2 Specify the password for cloud-user.
  2. Create a virtual machine by using the manifest file:

    $ oc create -f <vm_manifest_file>.yaml
  3. Optional: Start the virtual machine:

    $ virtctl start <vm_name>

Virtual machine storage volume types

Storage volume type Description


A local copy-on-write (COW) image that uses a network volume as a read-only backing store. The backing volume must be a PersistentVolumeClaim. The ephemeral image is created when the virtual machine starts and stores all writes locally. The ephemeral image is discarded when the virtual machine is stopped, restarted, or deleted. The backing volume (PVC) is not mutated in any way.


Attaches an available PV to a virtual machine. Attaching a PV allows for the virtual machine data to persist between sessions.

Importing an existing virtual machine disk into a PVC by using CDI and attaching the PVC to a virtual machine instance is the recommended method for importing existing virtual machines into OpenShift Container Platform. There are some requirements for the disk to be used within a PVC.


Data volumes build on the persistentVolumeClaim disk type by managing the process of preparing the virtual machine disk via an import, clone, or upload operation. VMs that use this volume type are guaranteed not to start until the volume is ready.

Specify type: dataVolume or type: "". If you specify any other value for type, such as persistentVolumeClaim, a warning is displayed, and the virtual machine does not start.


Attaches a disk that contains the referenced cloud-init NoCloud data source, providing user data and metadata to the virtual machine. A cloud-init installation is required inside the virtual machine disk.


References an image, such as a virtual machine disk, that is stored in the container image registry. The image is pulled from the registry and attached to the virtual machine as a disk when the virtual machine is launched.

A containerDisk volume is not limited to a single virtual machine and is useful for creating large numbers of virtual machine clones that do not require persistent storage.

Only RAW and QCOW2 formats are supported disk types for the container image registry. QCOW2 is recommended for reduced image size.

A containerDisk volume is ephemeral. It is discarded when the virtual machine is stopped, restarted, or deleted. A containerDisk volume is useful for read-only file systems such as CD-ROMs or for disposable virtual machines.


Creates an additional sparse QCOW2 disk that is tied to the life-cycle of the virtual machine interface. The data survives guest-initiated reboots in the virtual machine but is discarded when the virtual machine stops or is restarted from the web console. The empty disk is used to store application dependencies and data that otherwise exceeds the limited temporary file system of an ephemeral disk.

The disk capacity size must also be provided.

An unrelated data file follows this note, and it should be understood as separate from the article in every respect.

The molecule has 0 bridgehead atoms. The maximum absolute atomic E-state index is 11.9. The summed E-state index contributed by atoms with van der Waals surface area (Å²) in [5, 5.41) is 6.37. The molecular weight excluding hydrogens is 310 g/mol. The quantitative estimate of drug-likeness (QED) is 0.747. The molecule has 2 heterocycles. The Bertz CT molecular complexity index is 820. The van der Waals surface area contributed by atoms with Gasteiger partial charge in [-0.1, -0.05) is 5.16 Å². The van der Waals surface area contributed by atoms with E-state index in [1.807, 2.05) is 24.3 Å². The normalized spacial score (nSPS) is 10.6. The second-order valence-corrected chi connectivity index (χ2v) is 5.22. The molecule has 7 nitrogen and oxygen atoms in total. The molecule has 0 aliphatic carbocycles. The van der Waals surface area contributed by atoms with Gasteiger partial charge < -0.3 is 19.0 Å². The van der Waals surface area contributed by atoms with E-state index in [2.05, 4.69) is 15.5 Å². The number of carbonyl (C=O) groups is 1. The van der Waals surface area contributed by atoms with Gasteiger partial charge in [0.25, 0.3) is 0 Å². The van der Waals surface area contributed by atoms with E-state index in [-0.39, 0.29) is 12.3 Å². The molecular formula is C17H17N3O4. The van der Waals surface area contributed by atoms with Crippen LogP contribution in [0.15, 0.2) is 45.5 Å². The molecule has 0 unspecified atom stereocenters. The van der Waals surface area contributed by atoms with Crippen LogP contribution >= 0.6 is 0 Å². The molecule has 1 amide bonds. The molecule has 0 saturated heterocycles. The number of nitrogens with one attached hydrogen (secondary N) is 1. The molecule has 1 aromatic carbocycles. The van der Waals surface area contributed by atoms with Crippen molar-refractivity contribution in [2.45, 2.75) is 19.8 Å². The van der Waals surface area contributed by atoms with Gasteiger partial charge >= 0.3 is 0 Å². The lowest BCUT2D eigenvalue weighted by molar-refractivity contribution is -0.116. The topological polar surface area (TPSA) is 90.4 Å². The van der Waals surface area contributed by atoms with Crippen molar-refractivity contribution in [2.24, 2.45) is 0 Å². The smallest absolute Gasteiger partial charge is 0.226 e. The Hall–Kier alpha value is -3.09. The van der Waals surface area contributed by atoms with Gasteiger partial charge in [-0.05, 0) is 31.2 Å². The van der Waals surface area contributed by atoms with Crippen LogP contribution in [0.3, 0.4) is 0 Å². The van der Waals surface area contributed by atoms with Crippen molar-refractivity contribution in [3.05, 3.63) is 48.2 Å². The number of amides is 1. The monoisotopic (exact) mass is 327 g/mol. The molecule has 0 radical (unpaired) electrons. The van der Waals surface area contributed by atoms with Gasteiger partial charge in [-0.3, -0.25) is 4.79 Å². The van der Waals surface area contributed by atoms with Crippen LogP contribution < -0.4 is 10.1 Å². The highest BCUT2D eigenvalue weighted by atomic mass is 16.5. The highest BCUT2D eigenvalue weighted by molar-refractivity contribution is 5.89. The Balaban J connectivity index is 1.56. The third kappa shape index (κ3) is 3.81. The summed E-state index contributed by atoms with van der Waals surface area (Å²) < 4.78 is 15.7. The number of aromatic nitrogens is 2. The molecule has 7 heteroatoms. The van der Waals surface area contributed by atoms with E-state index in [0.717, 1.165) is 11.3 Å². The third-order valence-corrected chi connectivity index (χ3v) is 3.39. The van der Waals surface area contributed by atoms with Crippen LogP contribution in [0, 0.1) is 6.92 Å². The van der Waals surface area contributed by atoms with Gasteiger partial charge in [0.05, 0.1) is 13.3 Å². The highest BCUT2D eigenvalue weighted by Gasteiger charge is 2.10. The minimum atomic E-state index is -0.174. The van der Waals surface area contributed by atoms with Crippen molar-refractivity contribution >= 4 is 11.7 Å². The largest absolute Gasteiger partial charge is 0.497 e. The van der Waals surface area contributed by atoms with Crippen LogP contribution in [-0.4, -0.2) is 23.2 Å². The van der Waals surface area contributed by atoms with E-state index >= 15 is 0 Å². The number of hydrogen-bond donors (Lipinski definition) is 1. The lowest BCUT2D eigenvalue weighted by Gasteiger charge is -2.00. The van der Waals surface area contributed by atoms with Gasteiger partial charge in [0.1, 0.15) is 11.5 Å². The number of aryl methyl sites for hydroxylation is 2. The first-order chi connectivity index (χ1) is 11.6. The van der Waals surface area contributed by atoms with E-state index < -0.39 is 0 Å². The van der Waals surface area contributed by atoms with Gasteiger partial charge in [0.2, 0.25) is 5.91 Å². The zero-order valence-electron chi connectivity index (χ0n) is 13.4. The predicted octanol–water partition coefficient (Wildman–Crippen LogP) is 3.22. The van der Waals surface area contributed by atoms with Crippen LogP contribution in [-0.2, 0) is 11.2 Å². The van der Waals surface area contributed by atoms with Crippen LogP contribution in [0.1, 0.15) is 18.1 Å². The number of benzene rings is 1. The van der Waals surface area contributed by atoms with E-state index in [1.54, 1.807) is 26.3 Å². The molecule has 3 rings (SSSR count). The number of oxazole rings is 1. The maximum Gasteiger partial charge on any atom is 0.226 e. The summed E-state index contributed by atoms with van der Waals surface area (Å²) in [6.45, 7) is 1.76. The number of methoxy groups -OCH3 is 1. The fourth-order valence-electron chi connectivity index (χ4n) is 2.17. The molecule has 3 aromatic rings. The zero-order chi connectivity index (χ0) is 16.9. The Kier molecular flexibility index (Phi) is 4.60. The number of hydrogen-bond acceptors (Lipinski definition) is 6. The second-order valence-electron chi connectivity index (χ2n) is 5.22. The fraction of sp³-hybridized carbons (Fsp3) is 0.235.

About RunStrategies for virtual machines

A RunStrategy for virtual machines determines a virtual machine instance’s (VMI) behavior, depending on a series of conditions. The spec.runStrategy setting exists in the virtual machine configuration process as an alternative to the spec.running setting. The spec.runStrategy setting allows greater flexibility for how VMIs are created and managed, in contrast to the spec.running setting with only true or false responses. However, the two settings are mutually exclusive. Only either spec.running or spec.runStrategy can be used. An error occurs if both are used.

There are four defined RunStrategies.


A VMI is always present when a virtual machine is created. A new VMI is created if the original stops for any reason, which is the same behavior as spec.running: true.


A VMI is re-created if the previous instance fails due to an error. The instance is not re-created if the virtual machine stops successfully, such as when it shuts down.


The start, stop, and restart virtctl client commands can be used to control the VMI’s state and existence.


No VMI is present when a virtual machine is created, which is the same behavior as spec.running: false.

Different combinations of the start, stop and restart virtctl commands affect which RunStrategy is used.

The following table follows a VM’s transition from different states. The first column shows the VM’s initial RunStrategy. Each additional column shows a virtctl command and the new RunStrategy after that command is run.

Initial RunStrategy start stop restart

















In OpenShift Virtualization clusters installed using installer-provisioned infrastructure, when a node fails the MachineHealthCheck and becomes unavailable to the cluster, VMs with a RunStrategy of Always or RerunOnFailure are rescheduled on a new node.

apiVersion: kubevirt.io/v1alpha3
kind: VirtualMachine
  RunStrategy: Always (1)
1 The VMI’s current RunStrategy setting.

Additional resources